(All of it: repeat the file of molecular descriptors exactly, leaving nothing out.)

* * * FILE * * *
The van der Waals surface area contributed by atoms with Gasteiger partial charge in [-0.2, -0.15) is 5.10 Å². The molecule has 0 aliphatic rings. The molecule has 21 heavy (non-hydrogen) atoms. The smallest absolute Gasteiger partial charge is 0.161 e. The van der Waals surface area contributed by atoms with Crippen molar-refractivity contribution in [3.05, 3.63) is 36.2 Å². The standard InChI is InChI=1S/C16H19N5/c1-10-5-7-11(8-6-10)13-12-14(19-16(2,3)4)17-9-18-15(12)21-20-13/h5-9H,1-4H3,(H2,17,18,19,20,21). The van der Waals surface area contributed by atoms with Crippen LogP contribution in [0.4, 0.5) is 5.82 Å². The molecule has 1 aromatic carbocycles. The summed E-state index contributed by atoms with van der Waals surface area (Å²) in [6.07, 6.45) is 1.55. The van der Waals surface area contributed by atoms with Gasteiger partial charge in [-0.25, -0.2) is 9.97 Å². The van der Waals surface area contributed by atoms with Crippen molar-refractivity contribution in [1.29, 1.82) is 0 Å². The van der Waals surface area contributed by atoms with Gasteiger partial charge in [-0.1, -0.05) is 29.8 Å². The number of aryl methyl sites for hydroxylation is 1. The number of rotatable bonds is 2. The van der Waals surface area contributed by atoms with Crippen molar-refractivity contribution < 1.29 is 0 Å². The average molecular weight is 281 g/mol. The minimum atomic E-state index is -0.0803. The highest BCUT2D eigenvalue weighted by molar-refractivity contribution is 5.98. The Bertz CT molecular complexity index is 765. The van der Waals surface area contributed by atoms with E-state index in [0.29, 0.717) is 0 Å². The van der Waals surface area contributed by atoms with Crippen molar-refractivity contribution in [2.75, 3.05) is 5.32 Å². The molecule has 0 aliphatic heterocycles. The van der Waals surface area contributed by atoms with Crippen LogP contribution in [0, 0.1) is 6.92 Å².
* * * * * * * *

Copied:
The van der Waals surface area contributed by atoms with Gasteiger partial charge in [-0.2, -0.15) is 5.10 Å². The molecule has 0 aliphatic rings. The molecule has 21 heavy (non-hydrogen) atoms. The smallest absolute Gasteiger partial charge is 0.161 e. The van der Waals surface area contributed by atoms with Crippen molar-refractivity contribution in [3.05, 3.63) is 36.2 Å². The standard InChI is InChI=1S/C16H19N5/c1-10-5-7-11(8-6-10)13-12-14(19-16(2,3)4)17-9-18-15(12)21-20-13/h5-9H,1-4H3,(H2,17,18,19,20,21). The van der Waals surface area contributed by atoms with Crippen LogP contribution in [0.4, 0.5) is 5.82 Å². The molecule has 1 aromatic carbocycles. The summed E-state index contributed by atoms with van der Waals surface area (Å²) in [6.07, 6.45) is 1.55. The van der Waals surface area contributed by atoms with Gasteiger partial charge in [-0.25, -0.2) is 9.97 Å². The van der Waals surface area contributed by atoms with Crippen molar-refractivity contribution in [1.29, 1.82) is 0 Å². The van der Waals surface area contributed by atoms with Gasteiger partial charge in [-0.1, -0.05) is 29.8 Å². The number of aryl methyl sites for hydroxylation is 1. The number of rotatable bonds is 2. The van der Waals surface area contributed by atoms with Crippen molar-refractivity contribution < 1.29 is 0 Å². The average molecular weight is 281 g/mol. The minimum atomic E-state index is -0.0803. The highest BCUT2D eigenvalue weighted by molar-refractivity contribution is 5.98. The Bertz CT molecular complexity index is 765. The van der Waals surface area contributed by atoms with E-state index in [0.29, 0.717) is 0 Å². The van der Waals surface area contributed by atoms with Crippen molar-refractivity contribution in [2.75, 3.05) is 5.32 Å². The molecule has 0 aliphatic heterocycles. The van der Waals surface area contributed by atoms with Crippen LogP contribution in [0, 0.1) is 6.92 Å².